I received quite a few emails from our Rask Invest members asking how low-interest rates and the economic downturn will affect bank profitability, as well as insurers such as Insurance Australia Group (ASX: IAG) and Suncorp Group (ASX: SUN).
Take it from me, the short answer is no analyst can tell you exactly what comes next for the Australian banks, but there are a few things that I believe are now more likely than ever.
Dividends will be cut. Hard.
Dividends will be cut, for a multitude of reasons. The historical dividend yields for CBA and NAB shares currently displayed in your brokerage account is a mirage. With some banks offering up to six months of no repayments to mortgage holders, the cash flow will dry up very quickly.
Admittedly, the banks will try and get what they can from the Government coffers during a downturn, as they did during the GFC.
However, if you ask me, the banks have been wanting to cut dividends for years, so they can retain more of their capital to fund their future growth plans. So depending on how you look at it, cutting dividends now might actually be a good thing for the banks in the long run.
Bad debts will spike.
Despite Government stimulus and the banks’ best efforts, thousands of Australian households will go overdue or default on their loans. Bad debts across all Australian banks, including Westpac Banking Corp (ASX: WBC) and ANZ Banking Group (ASX: ANZ), have fallen to near-record lows in recent years. It’ll be a long time — perhaps never — before we see that again
From an accounting perspective, when a bank incurs bad debts they are taken straight from the income statement. Meaning, they directly cut into reported profit. As you can imagine, this deduction loops back into dividend payments, since many of Australia’s banks pay dividends based on the percentage of their reported profit.
Rising bad debts and high unemployment numbers are a medium term (2-3 years) to long run (5+ years) consequence for the banks and their shareholders. Although it’s somewhat different this time around, long-running NAB shareholders will remember that it took the bank well over five years to rid itself of the bad loans incurred during the GFC. That’s why NAB severely underperformed other banks.
Lower profits, for longer.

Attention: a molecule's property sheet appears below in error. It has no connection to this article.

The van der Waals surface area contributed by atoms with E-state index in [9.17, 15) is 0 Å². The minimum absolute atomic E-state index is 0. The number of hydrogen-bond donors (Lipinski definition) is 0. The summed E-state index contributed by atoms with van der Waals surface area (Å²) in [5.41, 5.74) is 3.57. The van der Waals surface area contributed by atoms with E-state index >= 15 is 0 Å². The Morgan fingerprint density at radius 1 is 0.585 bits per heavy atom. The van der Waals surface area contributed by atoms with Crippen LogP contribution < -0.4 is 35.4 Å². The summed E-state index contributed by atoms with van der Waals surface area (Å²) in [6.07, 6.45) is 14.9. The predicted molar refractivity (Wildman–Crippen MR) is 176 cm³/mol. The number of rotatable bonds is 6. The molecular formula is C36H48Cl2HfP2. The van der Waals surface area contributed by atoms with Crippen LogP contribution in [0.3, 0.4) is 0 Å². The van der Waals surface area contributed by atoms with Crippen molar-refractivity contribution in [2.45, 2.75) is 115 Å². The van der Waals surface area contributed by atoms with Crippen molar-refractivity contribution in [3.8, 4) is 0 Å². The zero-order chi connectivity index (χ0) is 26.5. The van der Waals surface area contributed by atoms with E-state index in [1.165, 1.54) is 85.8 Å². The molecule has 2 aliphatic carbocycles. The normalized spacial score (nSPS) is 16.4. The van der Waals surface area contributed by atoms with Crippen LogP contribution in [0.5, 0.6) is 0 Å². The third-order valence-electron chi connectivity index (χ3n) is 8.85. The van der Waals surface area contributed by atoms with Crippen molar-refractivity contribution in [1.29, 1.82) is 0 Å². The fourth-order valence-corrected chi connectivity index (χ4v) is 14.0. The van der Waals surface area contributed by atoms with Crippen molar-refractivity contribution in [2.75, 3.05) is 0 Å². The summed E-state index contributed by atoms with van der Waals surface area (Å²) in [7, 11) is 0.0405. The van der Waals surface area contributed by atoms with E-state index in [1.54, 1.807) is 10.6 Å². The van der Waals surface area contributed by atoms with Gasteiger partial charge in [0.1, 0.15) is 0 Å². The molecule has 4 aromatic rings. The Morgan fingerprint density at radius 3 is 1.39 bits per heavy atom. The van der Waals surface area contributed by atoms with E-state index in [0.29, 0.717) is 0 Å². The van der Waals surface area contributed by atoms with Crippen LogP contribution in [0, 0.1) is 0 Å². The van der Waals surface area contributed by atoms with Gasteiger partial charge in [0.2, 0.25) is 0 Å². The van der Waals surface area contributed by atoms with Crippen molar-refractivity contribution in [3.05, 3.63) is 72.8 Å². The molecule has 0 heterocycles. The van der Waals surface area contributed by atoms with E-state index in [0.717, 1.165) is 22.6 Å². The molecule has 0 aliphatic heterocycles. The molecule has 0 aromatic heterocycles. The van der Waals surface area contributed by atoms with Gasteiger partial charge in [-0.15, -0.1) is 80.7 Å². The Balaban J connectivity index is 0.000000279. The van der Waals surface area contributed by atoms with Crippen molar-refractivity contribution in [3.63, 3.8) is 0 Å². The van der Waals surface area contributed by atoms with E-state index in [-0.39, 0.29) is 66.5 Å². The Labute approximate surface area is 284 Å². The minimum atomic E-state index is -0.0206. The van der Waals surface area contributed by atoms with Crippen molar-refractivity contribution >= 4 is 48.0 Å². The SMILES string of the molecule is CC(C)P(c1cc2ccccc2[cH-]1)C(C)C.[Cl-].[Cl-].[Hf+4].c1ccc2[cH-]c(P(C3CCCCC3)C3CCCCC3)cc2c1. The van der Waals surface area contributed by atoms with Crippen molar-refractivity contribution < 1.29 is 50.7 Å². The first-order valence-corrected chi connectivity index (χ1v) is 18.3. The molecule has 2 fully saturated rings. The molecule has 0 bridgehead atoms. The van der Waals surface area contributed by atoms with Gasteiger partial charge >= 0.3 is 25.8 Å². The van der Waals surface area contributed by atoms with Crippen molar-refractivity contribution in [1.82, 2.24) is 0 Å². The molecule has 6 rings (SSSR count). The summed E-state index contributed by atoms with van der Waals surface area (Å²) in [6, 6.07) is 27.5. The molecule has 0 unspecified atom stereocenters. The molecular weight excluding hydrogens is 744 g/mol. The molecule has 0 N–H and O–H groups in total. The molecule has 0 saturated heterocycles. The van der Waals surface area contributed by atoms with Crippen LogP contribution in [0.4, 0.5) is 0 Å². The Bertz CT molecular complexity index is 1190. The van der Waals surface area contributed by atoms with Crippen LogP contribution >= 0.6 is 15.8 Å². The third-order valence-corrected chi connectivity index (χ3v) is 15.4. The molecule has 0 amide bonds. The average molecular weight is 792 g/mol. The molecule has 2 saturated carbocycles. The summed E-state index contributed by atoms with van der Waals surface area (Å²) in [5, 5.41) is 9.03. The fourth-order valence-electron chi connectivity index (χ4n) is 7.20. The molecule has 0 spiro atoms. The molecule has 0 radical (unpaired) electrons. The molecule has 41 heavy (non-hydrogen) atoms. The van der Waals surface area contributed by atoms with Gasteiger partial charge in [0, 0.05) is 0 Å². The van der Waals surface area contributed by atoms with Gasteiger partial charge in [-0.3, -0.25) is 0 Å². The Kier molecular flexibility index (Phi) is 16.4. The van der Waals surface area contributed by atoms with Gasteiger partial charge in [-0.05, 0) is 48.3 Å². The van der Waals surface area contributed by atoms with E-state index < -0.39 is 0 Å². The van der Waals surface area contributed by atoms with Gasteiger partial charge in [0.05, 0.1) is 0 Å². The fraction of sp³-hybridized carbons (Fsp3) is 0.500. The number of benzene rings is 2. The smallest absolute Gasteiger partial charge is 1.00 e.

In a low-interest-rate environment, Australia’s banks have found it very hard to maintain their profitability. You can see this in the net interest margins or NIMs. Now with even lower rates, I wouldn’t be surprised to see lending margins stay below 2% for a very long time.
Outside of lending, there is little reprieve. Following the banking Royal Commission, Australia’s banks no longer have their financial advice and funds management businesses to deflect some of the pain in lending.
Hybrids will convert.
According to NAB’s update today, the bank has already started converting certain hybrid investments into ordinary shares:
Investors who had purchased these hybrids on the assumption (or advice!) that they were safer than normal shares are now feeling the pinch of being sold into a product that was too complex for normal investors to understand.
The conversion means existing shareholders are diluted (because there are more shares available). Also, it will likely put further pressure on the share price in the short term. And the investors are no longer likely to receive the same level of dividend repayments as they would have with a hybrid.
Buy, Hold or Sell
I don’t believe Australia’s bank will go bust in the current market crash, and the likely credit squeeze we’re about to experience.
Australia would throw everything at the banks before they let one of them fail. However, please note that even if the Government did bail them out they would want their pound of flesh in the form of equity or debt.
The bottom line for shareholders is that I do not believe it’s worth owning CBA and NAB shares for dividends. I’d consider buying at much lower prices and probably in 6 months from today, once the dust has settled. The near-term uncertainty and questions over their long-term profitability concern me.
However, I would consider owning a low-cost and diversified dividend ETF or a simple market cap ETF. At least with a diverisifed ETF you won’t be dependent on fully franked dividend income from just one sector: banking.
If you have capital gains tax liabilities built up from owning bank stocks for many years you wouldn’t necessarily have to sell out all at once. You might simply reinvest your dividends or capital back into an ETF over time.
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Disclosure: Owen does not own a financial interest in any of the companies mentioned.